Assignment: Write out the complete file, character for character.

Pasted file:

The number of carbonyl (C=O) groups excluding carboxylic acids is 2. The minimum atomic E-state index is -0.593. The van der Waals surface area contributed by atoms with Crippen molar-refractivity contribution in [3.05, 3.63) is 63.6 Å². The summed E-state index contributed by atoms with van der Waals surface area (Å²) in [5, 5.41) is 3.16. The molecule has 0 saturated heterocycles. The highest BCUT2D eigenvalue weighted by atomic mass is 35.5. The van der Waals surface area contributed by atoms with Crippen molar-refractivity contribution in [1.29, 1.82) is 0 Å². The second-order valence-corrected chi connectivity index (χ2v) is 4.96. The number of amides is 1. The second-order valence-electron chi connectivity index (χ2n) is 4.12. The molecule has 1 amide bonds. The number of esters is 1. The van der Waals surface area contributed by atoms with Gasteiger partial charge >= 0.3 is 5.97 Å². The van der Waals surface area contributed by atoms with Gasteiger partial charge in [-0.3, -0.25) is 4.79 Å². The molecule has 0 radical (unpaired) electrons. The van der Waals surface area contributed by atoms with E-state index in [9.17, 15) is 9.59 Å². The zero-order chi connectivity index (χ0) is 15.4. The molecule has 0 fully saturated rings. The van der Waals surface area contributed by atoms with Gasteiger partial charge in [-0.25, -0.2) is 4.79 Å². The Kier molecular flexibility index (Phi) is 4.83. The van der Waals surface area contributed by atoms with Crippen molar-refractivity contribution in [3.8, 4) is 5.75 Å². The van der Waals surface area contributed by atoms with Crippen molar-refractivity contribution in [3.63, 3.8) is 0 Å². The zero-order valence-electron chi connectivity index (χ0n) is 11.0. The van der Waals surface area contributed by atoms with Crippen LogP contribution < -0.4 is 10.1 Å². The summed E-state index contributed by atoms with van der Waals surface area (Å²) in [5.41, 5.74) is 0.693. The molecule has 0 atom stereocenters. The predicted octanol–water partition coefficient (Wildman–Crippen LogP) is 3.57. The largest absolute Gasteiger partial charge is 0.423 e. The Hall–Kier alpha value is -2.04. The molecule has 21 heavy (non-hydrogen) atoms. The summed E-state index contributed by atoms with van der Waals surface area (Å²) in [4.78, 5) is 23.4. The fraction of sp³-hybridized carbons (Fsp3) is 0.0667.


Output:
The number of carbonyl (C=O) groups excluding carboxylic acids is 2. The minimum atomic E-state index is -0.593. The van der Waals surface area contributed by atoms with Crippen molar-refractivity contribution in [3.05, 3.63) is 63.6 Å². The summed E-state index contributed by atoms with van der Waals surface area (Å²) in [5, 5.41) is 3.16. The molecule has 0 saturated heterocycles. The highest BCUT2D eigenvalue weighted by atomic mass is 35.5. The van der Waals surface area contributed by atoms with Crippen molar-refractivity contribution in [1.29, 1.82) is 0 Å². The second-order valence-corrected chi connectivity index (χ2v) is 4.96. The number of amides is 1. The second-order valence-electron chi connectivity index (χ2n) is 4.12. The molecule has 1 amide bonds. The number of esters is 1. The van der Waals surface area contributed by atoms with Gasteiger partial charge >= 0.3 is 5.97 Å². The van der Waals surface area contributed by atoms with Gasteiger partial charge in [-0.3, -0.25) is 4.79 Å². The molecule has 0 radical (unpaired) electrons. The van der Waals surface area contributed by atoms with E-state index in [9.17, 15) is 9.59 Å². The zero-order chi connectivity index (χ0) is 15.4. The molecule has 0 fully saturated rings. The van der Waals surface area contributed by atoms with Gasteiger partial charge in [-0.25, -0.2) is 4.79 Å². The Kier molecular flexibility index (Phi) is 4.83. The van der Waals surface area contributed by atoms with Crippen molar-refractivity contribution in [3.8, 4) is 5.75 Å². The van der Waals surface area contributed by atoms with Crippen molar-refractivity contribution in [3.63, 3.8) is 0 Å². The zero-order valence-electron chi connectivity index (χ0n) is 11.0. The van der Waals surface area contributed by atoms with Crippen LogP contribution < -0.4 is 10.1 Å². The summed E-state index contributed by atoms with van der Waals surface area (Å²) in [5.41, 5.74) is 0.693. The molecule has 0 atom stereocenters. The predicted octanol–water partition coefficient (Wildman–Crippen LogP) is 3.57. The largest absolute Gasteiger partial charge is 0.423 e. The Hall–Kier alpha value is -2.04. The molecule has 21 heavy (non-hydrogen) atoms. The summed E-state index contributed by atoms with van der Waals surface area (Å²) in [4.78, 5) is 23.4. The fraction of sp³-hybridized carbons (Fsp3) is 0.0667.